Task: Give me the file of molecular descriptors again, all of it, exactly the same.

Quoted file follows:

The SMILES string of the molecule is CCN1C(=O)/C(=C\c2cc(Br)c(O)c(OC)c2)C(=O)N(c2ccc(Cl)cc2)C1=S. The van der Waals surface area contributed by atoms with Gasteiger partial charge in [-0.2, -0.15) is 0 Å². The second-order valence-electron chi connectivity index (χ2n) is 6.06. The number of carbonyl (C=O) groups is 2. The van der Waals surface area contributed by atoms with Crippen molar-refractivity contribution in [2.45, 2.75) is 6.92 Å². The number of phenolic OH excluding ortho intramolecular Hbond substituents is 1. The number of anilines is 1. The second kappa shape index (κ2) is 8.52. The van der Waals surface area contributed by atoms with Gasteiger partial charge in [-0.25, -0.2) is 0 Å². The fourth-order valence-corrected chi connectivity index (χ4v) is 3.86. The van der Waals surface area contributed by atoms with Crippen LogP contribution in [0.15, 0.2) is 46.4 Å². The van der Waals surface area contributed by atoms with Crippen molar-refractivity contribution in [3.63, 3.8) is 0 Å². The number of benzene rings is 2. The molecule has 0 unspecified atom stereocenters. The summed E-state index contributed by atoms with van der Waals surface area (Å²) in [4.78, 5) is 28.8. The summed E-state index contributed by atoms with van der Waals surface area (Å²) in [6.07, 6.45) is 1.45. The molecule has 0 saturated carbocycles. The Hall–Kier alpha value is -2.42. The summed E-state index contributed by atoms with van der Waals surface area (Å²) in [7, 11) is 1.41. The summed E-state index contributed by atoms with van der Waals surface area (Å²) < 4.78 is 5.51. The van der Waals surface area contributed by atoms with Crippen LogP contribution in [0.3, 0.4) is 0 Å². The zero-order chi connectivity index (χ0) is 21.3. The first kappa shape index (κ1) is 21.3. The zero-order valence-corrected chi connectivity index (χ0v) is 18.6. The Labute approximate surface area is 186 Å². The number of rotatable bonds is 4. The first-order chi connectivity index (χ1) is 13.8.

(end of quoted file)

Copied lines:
The SMILES string of the molecule is CCN1C(=O)/C(=C\c2cc(Br)c(O)c(OC)c2)C(=O)N(c2ccc(Cl)cc2)C1=S. The van der Waals surface area contributed by atoms with Gasteiger partial charge in [-0.2, -0.15) is 0 Å². The second-order valence-electron chi connectivity index (χ2n) is 6.06. The number of carbonyl (C=O) groups is 2. The van der Waals surface area contributed by atoms with Crippen molar-refractivity contribution in [2.45, 2.75) is 6.92 Å². The number of phenolic OH excluding ortho intramolecular Hbond substituents is 1. The number of anilines is 1. The second kappa shape index (κ2) is 8.52. The van der Waals surface area contributed by atoms with Gasteiger partial charge in [-0.25, -0.2) is 0 Å². The fourth-order valence-corrected chi connectivity index (χ4v) is 3.86. The van der Waals surface area contributed by atoms with Crippen LogP contribution in [0.15, 0.2) is 46.4 Å². The van der Waals surface area contributed by atoms with Crippen molar-refractivity contribution in [3.63, 3.8) is 0 Å². The number of benzene rings is 2. The molecule has 0 unspecified atom stereocenters. The summed E-state index contributed by atoms with van der Waals surface area (Å²) in [4.78, 5) is 28.8. The summed E-state index contributed by atoms with van der Waals surface area (Å²) in [6.07, 6.45) is 1.45. The molecule has 0 saturated carbocycles. The Hall–Kier alpha value is -2.42. The summed E-state index contributed by atoms with van der Waals surface area (Å²) in [7, 11) is 1.41. The summed E-state index contributed by atoms with van der Waals surface area (Å²) < 4.78 is 5.51. The van der Waals surface area contributed by atoms with Crippen LogP contribution in [0.3, 0.4) is 0 Å². The zero-order chi connectivity index (χ0) is 21.3. The first kappa shape index (κ1) is 21.3. The zero-order valence-corrected chi connectivity index (χ0v) is 18.6. The Labute approximate surface area is 186 Å². The number of rotatable bonds is 4. The first-order chi connectivity index (χ1) is 13.8.